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The best way to grill a burger keeps it off the grate

Cook in a cast-iron skillet, even on the grill. You can control the patty better, and the juices don't drip through the grates. Photo by Stacy Zarin Goldberg for The Washington Post. Food Styling by Lisa Cherkasky for The Washington Post.1 / 3
Perfect Tavern Cheeseburgers. Photo by Stacy Zarin Goldberg for The Washington Post. Food styling by Lisa Cherkasky for The Washington Post.2 / 3
Perfect Smash Cheeseburgers. Photo by Stacy Zarin Goldberg for The Washington Post. Food styling by Lisa Cherkasky for The Washington Post.3 / 3

I used to have a sociological hamburger theory.

Growing up in Philly and Michigan, I thought a hamburger was big and fat, the type my mom made, the kind (amped up in size and quality) made famous at the 21 Club in New York. My wife thought a hamburger was thin and crusty, the sort she ate at the Diamond Inn, a homey cafe in the small Central Texas town of Taylor, where she grew up.

My theory was this: The tall burger was emblematic of the verticality of New York (and urban America), while the flat burger represented the horizontalness of Texas (and rural America).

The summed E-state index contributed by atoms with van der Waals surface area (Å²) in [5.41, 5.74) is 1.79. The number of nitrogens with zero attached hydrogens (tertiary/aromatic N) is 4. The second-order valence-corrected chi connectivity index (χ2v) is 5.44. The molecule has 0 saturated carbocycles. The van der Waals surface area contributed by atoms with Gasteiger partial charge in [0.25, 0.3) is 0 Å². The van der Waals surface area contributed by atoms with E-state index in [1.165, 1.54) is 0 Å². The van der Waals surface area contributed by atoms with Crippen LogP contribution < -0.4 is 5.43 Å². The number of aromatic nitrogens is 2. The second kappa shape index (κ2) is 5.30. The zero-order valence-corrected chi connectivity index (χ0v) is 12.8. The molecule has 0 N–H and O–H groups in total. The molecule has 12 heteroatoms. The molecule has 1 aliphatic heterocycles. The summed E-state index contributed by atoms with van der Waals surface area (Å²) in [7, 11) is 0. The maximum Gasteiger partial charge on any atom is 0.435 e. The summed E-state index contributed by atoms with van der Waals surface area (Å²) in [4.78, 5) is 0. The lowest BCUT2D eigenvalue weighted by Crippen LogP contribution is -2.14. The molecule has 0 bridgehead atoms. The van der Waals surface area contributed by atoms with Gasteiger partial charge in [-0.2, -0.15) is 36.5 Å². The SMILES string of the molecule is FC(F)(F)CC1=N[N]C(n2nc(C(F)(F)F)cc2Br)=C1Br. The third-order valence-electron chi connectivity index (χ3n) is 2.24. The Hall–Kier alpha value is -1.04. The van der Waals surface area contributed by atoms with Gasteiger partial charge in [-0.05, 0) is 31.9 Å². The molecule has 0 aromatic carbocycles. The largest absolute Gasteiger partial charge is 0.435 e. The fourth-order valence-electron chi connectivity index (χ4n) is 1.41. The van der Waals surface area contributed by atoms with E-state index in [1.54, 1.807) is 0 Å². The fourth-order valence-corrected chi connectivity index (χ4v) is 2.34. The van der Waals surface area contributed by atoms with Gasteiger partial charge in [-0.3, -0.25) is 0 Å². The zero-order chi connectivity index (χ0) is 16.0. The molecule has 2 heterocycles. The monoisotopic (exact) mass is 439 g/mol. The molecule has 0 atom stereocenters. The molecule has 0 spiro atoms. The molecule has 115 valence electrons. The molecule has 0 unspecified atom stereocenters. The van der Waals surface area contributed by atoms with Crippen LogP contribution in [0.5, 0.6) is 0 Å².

If there was anything to that theory, it has crumbled like a stale brioche bun by now. The thin, or smash, burger is everywhere, at In-N-Out Burger, Five Guys, Shake Shack and more. Its crispiness adds texture to the orb's juiciness. When patties are stacked one atop another as a double-meat double-cheese, it becomes a transporting experience. Yet the thick, a.k.a. tavern, burger remains a mainstay in pubs, backyards and high-end restaurants. The brawny sphere exudes enormous beefy taste and, unlike a smash burger, it can be cooked to medium-rare, giving it a deeply satisfying flavor profile.